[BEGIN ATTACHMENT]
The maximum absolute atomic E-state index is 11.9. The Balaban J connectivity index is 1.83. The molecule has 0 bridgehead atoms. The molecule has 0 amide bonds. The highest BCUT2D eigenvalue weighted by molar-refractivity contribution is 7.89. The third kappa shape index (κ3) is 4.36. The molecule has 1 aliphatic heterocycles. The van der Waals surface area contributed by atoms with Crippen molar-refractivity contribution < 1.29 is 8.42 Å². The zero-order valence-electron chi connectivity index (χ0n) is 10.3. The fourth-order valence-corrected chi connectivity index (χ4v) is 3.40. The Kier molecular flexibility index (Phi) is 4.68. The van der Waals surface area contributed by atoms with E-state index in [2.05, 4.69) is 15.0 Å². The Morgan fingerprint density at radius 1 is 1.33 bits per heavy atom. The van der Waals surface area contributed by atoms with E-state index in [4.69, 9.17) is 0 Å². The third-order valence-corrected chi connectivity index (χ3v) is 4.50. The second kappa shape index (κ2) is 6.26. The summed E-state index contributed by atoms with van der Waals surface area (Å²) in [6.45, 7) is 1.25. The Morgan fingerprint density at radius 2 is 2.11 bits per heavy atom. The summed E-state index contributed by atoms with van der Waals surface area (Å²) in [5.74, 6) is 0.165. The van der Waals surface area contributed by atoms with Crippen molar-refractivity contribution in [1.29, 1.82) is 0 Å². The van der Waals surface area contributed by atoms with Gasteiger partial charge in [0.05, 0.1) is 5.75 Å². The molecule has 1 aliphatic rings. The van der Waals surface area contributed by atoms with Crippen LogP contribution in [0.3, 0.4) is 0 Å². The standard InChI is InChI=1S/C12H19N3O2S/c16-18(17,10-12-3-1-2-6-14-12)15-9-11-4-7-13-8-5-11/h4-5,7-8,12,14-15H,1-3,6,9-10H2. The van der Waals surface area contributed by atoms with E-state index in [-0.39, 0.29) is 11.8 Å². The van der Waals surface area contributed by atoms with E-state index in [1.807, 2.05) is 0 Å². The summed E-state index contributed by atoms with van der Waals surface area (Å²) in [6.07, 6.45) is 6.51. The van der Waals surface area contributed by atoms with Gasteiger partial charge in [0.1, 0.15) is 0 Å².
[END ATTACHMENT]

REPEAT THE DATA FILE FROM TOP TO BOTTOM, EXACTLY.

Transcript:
The maximum absolute atomic E-state index is 11.9. The Balaban J connectivity index is 1.83. The molecule has 0 bridgehead atoms. The molecule has 0 amide bonds. The highest BCUT2D eigenvalue weighted by molar-refractivity contribution is 7.89. The third kappa shape index (κ3) is 4.36. The molecule has 1 aliphatic heterocycles. The van der Waals surface area contributed by atoms with Crippen molar-refractivity contribution < 1.29 is 8.42 Å². The zero-order valence-electron chi connectivity index (χ0n) is 10.3. The fourth-order valence-corrected chi connectivity index (χ4v) is 3.40. The Kier molecular flexibility index (Phi) is 4.68. The van der Waals surface area contributed by atoms with E-state index in [2.05, 4.69) is 15.0 Å². The Morgan fingerprint density at radius 1 is 1.33 bits per heavy atom. The van der Waals surface area contributed by atoms with E-state index in [4.69, 9.17) is 0 Å². The third-order valence-corrected chi connectivity index (χ3v) is 4.50. The second kappa shape index (κ2) is 6.26. The summed E-state index contributed by atoms with van der Waals surface area (Å²) in [6.45, 7) is 1.25. The Morgan fingerprint density at radius 2 is 2.11 bits per heavy atom. The summed E-state index contributed by atoms with van der Waals surface area (Å²) in [5.74, 6) is 0.165. The van der Waals surface area contributed by atoms with Crippen molar-refractivity contribution in [1.29, 1.82) is 0 Å². The van der Waals surface area contributed by atoms with Gasteiger partial charge in [0.05, 0.1) is 5.75 Å². The molecule has 1 aliphatic rings. The van der Waals surface area contributed by atoms with Crippen LogP contribution in [0.3, 0.4) is 0 Å². The standard InChI is InChI=1S/C12H19N3O2S/c16-18(17,10-12-3-1-2-6-14-12)15-9-11-4-7-13-8-5-11/h4-5,7-8,12,14-15H,1-3,6,9-10H2. The van der Waals surface area contributed by atoms with E-state index in [-0.39, 0.29) is 11.8 Å². The van der Waals surface area contributed by atoms with E-state index in [1.807, 2.05) is 0 Å². The summed E-state index contributed by atoms with van der Waals surface area (Å²) in [6.07, 6.45) is 6.51. The van der Waals surface area contributed by atoms with Gasteiger partial charge in [0.1, 0.15) is 0 Å².